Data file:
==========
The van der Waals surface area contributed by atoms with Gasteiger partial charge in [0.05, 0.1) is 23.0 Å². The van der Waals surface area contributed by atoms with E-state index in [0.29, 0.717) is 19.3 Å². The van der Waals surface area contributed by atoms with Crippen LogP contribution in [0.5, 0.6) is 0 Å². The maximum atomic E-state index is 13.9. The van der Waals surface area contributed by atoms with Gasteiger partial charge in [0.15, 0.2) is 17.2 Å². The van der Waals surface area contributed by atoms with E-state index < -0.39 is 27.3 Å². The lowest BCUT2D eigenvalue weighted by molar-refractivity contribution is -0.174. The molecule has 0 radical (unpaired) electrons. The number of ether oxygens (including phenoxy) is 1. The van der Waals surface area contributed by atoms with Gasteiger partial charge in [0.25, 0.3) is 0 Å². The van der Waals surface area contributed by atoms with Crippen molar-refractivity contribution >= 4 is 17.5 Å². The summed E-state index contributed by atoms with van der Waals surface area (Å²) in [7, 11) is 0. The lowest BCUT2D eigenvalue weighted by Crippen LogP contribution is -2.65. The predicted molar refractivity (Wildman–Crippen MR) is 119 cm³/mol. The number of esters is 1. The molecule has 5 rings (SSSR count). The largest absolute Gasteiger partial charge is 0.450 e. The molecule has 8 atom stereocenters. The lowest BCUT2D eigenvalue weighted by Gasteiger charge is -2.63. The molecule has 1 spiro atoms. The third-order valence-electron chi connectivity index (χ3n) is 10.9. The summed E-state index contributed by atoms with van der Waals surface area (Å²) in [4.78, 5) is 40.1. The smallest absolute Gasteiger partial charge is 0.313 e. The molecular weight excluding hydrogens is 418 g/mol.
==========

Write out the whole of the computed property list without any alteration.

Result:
The van der Waals surface area contributed by atoms with Gasteiger partial charge in [0.05, 0.1) is 23.0 Å². The van der Waals surface area contributed by atoms with E-state index in [0.29, 0.717) is 19.3 Å². The van der Waals surface area contributed by atoms with Crippen LogP contribution in [0.5, 0.6) is 0 Å². The maximum atomic E-state index is 13.9. The van der Waals surface area contributed by atoms with Gasteiger partial charge in [0.15, 0.2) is 17.2 Å². The van der Waals surface area contributed by atoms with E-state index < -0.39 is 27.3 Å². The lowest BCUT2D eigenvalue weighted by molar-refractivity contribution is -0.174. The molecule has 0 radical (unpaired) electrons. The number of ether oxygens (including phenoxy) is 1. The van der Waals surface area contributed by atoms with Gasteiger partial charge in [0.25, 0.3) is 0 Å². The van der Waals surface area contributed by atoms with Crippen molar-refractivity contribution >= 4 is 17.5 Å². The summed E-state index contributed by atoms with van der Waals surface area (Å²) in [7, 11) is 0. The lowest BCUT2D eigenvalue weighted by Crippen LogP contribution is -2.65. The predicted molar refractivity (Wildman–Crippen MR) is 119 cm³/mol. The number of esters is 1. The molecule has 5 rings (SSSR count). The largest absolute Gasteiger partial charge is 0.450 e. The molecule has 8 atom stereocenters. The lowest BCUT2D eigenvalue weighted by Gasteiger charge is -2.63. The molecule has 1 spiro atoms. The third-order valence-electron chi connectivity index (χ3n) is 10.9. The summed E-state index contributed by atoms with van der Waals surface area (Å²) in [4.78, 5) is 40.1. The smallest absolute Gasteiger partial charge is 0.313 e. The molecular weight excluding hydrogens is 418 g/mol.